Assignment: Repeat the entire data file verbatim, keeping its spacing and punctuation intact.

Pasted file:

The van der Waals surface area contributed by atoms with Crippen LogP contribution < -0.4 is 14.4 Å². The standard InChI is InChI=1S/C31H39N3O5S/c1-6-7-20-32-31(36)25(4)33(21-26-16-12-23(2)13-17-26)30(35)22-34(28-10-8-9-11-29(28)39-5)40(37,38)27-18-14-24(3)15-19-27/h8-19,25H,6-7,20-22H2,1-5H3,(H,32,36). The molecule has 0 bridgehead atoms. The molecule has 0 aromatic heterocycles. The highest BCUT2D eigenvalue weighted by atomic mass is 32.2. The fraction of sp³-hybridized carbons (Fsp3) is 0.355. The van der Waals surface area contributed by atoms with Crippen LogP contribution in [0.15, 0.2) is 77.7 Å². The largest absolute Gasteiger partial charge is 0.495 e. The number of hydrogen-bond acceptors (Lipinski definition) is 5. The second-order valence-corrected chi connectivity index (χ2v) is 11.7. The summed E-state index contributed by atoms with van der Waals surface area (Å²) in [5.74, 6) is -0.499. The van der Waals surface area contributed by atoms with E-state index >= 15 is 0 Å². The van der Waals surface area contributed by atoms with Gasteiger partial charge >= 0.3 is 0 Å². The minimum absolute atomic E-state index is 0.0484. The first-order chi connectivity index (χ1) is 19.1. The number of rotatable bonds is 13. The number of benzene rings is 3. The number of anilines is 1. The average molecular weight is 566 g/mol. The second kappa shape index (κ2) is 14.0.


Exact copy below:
The van der Waals surface area contributed by atoms with Crippen LogP contribution < -0.4 is 14.4 Å². The standard InChI is InChI=1S/C31H39N3O5S/c1-6-7-20-32-31(36)25(4)33(21-26-16-12-23(2)13-17-26)30(35)22-34(28-10-8-9-11-29(28)39-5)40(37,38)27-18-14-24(3)15-19-27/h8-19,25H,6-7,20-22H2,1-5H3,(H,32,36). The molecule has 0 bridgehead atoms. The molecule has 0 aromatic heterocycles. The highest BCUT2D eigenvalue weighted by atomic mass is 32.2. The fraction of sp³-hybridized carbons (Fsp3) is 0.355. The van der Waals surface area contributed by atoms with Crippen LogP contribution in [0.15, 0.2) is 77.7 Å². The largest absolute Gasteiger partial charge is 0.495 e. The number of hydrogen-bond acceptors (Lipinski definition) is 5. The second-order valence-corrected chi connectivity index (χ2v) is 11.7. The summed E-state index contributed by atoms with van der Waals surface area (Å²) in [5.74, 6) is -0.499. The van der Waals surface area contributed by atoms with E-state index >= 15 is 0 Å². The van der Waals surface area contributed by atoms with Gasteiger partial charge >= 0.3 is 0 Å². The minimum absolute atomic E-state index is 0.0484. The first-order chi connectivity index (χ1) is 19.1. The number of rotatable bonds is 13. The number of benzene rings is 3. The number of anilines is 1. The average molecular weight is 566 g/mol. The second kappa shape index (κ2) is 14.0.